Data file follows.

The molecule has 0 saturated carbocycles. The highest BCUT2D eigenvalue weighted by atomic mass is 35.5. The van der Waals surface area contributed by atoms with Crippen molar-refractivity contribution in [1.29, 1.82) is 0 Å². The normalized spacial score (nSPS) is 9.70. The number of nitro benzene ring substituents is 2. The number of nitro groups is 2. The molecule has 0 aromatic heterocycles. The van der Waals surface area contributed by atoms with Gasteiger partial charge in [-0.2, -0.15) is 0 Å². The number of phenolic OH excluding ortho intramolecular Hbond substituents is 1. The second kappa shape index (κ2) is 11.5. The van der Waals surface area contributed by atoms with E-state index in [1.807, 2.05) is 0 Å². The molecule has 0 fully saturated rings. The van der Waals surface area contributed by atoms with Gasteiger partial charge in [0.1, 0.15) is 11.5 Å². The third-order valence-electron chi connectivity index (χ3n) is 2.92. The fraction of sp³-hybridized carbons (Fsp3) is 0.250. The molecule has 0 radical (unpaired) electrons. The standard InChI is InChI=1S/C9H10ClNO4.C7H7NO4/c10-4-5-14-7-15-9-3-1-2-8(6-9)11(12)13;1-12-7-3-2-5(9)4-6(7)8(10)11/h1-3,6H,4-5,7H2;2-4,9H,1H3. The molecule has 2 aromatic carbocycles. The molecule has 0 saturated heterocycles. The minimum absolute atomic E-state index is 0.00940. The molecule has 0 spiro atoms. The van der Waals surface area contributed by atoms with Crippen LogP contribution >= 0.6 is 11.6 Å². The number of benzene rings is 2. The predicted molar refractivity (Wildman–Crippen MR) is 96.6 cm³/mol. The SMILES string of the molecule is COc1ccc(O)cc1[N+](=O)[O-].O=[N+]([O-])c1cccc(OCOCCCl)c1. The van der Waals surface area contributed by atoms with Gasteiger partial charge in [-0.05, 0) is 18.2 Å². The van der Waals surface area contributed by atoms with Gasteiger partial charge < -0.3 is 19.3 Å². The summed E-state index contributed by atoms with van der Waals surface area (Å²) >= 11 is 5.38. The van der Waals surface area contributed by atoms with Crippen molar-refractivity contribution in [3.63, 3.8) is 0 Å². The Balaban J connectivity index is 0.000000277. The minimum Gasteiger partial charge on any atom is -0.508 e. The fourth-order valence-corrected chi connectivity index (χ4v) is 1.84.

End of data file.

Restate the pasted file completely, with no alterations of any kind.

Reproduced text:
The molecule has 0 saturated carbocycles. The highest BCUT2D eigenvalue weighted by atomic mass is 35.5. The van der Waals surface area contributed by atoms with Crippen molar-refractivity contribution in [1.29, 1.82) is 0 Å². The normalized spacial score (nSPS) is 9.70. The number of nitro benzene ring substituents is 2. The number of nitro groups is 2. The molecule has 0 aromatic heterocycles. The van der Waals surface area contributed by atoms with Gasteiger partial charge in [-0.2, -0.15) is 0 Å². The number of phenolic OH excluding ortho intramolecular Hbond substituents is 1. The second kappa shape index (κ2) is 11.5. The van der Waals surface area contributed by atoms with E-state index in [1.807, 2.05) is 0 Å². The molecule has 0 fully saturated rings. The van der Waals surface area contributed by atoms with Gasteiger partial charge in [0.1, 0.15) is 11.5 Å². The third-order valence-electron chi connectivity index (χ3n) is 2.92. The fraction of sp³-hybridized carbons (Fsp3) is 0.250. The molecule has 0 radical (unpaired) electrons. The standard InChI is InChI=1S/C9H10ClNO4.C7H7NO4/c10-4-5-14-7-15-9-3-1-2-8(6-9)11(12)13;1-12-7-3-2-5(9)4-6(7)8(10)11/h1-3,6H,4-5,7H2;2-4,9H,1H3. The molecule has 2 aromatic carbocycles. The molecule has 0 saturated heterocycles. The minimum absolute atomic E-state index is 0.00940. The molecule has 0 spiro atoms. The van der Waals surface area contributed by atoms with Crippen LogP contribution >= 0.6 is 11.6 Å². The number of benzene rings is 2. The predicted molar refractivity (Wildman–Crippen MR) is 96.6 cm³/mol. The SMILES string of the molecule is COc1ccc(O)cc1[N+](=O)[O-].O=[N+]([O-])c1cccc(OCOCCCl)c1. The van der Waals surface area contributed by atoms with Gasteiger partial charge in [-0.05, 0) is 18.2 Å². The van der Waals surface area contributed by atoms with Gasteiger partial charge < -0.3 is 19.3 Å². The summed E-state index contributed by atoms with van der Waals surface area (Å²) >= 11 is 5.38. The van der Waals surface area contributed by atoms with Crippen molar-refractivity contribution in [3.63, 3.8) is 0 Å². The Balaban J connectivity index is 0.000000277. The minimum Gasteiger partial charge on any atom is -0.508 e. The fourth-order valence-corrected chi connectivity index (χ4v) is 1.84.